fromTwilight of Subjectivity (1981) toThe Other Heidegger (1993b) includ- ingMargins of Political Discourse (1989) andCritical Encounters (1987) on the roadBetween Freiburg and Frankfurt (1991). The very choice of terms \u2013 \u201ctwilight,\u201d \u201cmargins,\u201d \u201cbetween,\u201d \u201cother\u201d \u2013 suggest ways in which Pro- fessor Dallmayr wants to read the post-enlightenment tradition. The terms are modest in their own right, but in their modesty they make a major claim about the way the post-enlightenment tradition should be read. Following this reading, one encounters the rehabilitation of a much maligned Hegel and the political reappropriation of a scorned Heidegger. Dallmayr would rehabilitate Hegel against the claims of his followers; he would undermine the claims of later critical theory by reasserting the claims of critical theory in its original form; he would even, against the critical interrogation of Heidegger\u2019s politics, sustain a Heideggerian politics.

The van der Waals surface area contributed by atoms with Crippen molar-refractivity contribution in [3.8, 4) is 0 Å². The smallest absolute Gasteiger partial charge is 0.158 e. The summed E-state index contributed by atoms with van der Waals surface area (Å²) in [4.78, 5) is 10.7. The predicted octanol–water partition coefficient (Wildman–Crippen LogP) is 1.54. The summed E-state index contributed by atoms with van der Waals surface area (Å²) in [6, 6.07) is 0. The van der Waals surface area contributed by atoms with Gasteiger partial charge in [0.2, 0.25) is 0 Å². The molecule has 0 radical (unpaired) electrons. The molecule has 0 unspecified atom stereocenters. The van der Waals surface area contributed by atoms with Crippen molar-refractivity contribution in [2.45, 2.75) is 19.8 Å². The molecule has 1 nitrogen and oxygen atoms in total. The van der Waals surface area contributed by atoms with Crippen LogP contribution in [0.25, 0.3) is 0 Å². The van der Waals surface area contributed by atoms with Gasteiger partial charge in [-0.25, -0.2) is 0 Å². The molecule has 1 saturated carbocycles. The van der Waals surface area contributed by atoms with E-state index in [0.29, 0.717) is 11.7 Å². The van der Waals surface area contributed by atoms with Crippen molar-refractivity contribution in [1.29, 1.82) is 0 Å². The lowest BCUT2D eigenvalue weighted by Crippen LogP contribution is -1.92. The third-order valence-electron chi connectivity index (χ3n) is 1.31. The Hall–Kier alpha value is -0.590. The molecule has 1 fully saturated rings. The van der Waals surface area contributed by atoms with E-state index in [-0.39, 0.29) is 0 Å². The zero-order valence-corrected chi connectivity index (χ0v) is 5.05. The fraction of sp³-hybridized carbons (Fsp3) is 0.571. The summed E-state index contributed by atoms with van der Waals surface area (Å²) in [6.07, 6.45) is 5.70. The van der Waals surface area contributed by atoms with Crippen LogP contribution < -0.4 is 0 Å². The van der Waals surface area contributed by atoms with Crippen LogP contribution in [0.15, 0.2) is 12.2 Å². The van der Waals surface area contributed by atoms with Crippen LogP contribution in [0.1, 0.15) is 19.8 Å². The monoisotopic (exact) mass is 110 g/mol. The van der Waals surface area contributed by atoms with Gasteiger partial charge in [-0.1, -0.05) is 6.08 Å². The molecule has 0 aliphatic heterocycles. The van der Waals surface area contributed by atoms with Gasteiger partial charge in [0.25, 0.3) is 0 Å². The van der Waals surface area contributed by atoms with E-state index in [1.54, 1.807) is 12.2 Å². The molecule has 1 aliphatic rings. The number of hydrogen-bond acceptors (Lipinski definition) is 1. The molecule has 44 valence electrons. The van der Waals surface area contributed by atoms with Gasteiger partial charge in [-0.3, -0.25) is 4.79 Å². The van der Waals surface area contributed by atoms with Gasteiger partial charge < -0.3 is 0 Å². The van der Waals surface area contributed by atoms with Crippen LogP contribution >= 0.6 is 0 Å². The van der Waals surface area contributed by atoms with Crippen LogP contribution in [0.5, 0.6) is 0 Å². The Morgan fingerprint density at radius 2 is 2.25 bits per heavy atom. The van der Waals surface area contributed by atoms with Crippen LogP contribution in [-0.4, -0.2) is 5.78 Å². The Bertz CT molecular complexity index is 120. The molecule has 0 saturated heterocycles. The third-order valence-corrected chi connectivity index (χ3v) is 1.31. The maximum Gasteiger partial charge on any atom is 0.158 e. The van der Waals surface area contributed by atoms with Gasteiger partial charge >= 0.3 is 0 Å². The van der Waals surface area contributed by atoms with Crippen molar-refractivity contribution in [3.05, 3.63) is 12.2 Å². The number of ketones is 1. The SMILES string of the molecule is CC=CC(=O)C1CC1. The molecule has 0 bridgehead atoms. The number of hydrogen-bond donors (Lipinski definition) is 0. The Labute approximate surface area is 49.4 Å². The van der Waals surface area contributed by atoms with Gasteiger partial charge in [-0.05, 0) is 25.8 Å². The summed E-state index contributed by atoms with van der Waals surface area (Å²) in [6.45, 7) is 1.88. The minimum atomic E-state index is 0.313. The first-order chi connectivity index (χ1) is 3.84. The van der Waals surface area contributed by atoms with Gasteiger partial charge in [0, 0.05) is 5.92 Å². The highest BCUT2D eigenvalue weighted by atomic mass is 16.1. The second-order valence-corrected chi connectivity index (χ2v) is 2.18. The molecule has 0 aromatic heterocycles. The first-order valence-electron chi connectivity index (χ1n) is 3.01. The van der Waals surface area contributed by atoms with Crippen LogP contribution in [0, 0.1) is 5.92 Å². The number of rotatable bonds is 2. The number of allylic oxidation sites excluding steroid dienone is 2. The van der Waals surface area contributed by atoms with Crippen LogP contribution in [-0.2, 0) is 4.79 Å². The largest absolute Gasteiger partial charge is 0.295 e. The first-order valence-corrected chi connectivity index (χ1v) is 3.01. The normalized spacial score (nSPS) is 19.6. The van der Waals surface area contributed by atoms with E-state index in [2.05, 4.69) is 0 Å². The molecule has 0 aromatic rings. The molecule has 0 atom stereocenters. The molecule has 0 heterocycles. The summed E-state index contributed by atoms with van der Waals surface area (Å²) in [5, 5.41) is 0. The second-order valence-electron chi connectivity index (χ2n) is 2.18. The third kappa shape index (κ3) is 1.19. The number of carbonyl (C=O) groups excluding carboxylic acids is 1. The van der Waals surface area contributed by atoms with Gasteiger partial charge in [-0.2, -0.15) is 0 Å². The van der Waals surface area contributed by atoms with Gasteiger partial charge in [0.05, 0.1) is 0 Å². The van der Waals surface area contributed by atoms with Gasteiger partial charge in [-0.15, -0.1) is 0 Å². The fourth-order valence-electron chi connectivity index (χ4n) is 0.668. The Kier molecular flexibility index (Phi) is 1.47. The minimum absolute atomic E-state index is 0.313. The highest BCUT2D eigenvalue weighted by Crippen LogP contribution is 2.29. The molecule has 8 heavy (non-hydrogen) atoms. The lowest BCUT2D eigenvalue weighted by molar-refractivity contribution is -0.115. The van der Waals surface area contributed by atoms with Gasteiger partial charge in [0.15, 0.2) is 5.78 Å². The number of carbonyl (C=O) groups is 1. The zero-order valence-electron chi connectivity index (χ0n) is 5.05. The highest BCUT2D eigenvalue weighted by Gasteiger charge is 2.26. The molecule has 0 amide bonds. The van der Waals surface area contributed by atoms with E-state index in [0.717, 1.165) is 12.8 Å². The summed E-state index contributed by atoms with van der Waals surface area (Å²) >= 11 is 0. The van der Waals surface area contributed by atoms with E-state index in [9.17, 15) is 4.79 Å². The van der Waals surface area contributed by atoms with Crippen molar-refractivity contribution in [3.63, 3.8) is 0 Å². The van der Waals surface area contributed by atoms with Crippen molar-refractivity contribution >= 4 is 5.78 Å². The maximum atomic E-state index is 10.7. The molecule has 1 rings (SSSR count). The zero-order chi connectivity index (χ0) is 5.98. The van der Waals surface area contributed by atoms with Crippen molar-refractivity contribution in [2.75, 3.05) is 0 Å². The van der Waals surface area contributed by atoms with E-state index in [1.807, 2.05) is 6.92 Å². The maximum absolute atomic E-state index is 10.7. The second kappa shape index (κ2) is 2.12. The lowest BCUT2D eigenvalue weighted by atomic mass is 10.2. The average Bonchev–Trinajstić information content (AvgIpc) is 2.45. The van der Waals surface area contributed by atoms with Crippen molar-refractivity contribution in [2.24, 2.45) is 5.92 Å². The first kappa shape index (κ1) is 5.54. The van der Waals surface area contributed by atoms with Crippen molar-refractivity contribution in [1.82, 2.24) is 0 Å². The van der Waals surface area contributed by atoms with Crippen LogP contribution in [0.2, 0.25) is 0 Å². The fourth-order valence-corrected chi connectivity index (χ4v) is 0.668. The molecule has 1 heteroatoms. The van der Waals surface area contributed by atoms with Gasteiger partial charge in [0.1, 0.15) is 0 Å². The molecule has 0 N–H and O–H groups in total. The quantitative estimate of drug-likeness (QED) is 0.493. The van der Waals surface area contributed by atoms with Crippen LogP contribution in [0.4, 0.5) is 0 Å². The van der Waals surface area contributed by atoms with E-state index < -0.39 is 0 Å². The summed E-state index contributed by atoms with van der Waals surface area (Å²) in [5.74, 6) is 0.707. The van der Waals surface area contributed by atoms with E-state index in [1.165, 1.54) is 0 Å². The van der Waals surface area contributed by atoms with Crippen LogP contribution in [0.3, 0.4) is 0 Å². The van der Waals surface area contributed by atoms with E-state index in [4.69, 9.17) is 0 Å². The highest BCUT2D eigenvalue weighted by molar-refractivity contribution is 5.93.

rejecting facile or utopian remedies (like the abolition of private prop- erty).... [T]he maturation of consciousness is portrayed as the \u201chighway of despair,\u201d leading \ufb01nally to a \u201cspeculative Good Friday\u201d (Dallmayr, 1993a, p. 249).
For Dallmayr, Hegel\u2019s work does not end there, not with the atomization of modern society. \u201cYet, as has also been shown, despair is not Hegel\u2019s last word; in the midst of divisiveness, his work holds out the promise of reconciliation\u201d (Dallmayr, 1993a, pp. 249\u2013250). It is this promise of reconciliation, a pol- itics of reconciliation, the need for a \u201cpublicSittlichkeit,\u201d that characterizes Dallmayr\u2019s entire corpus.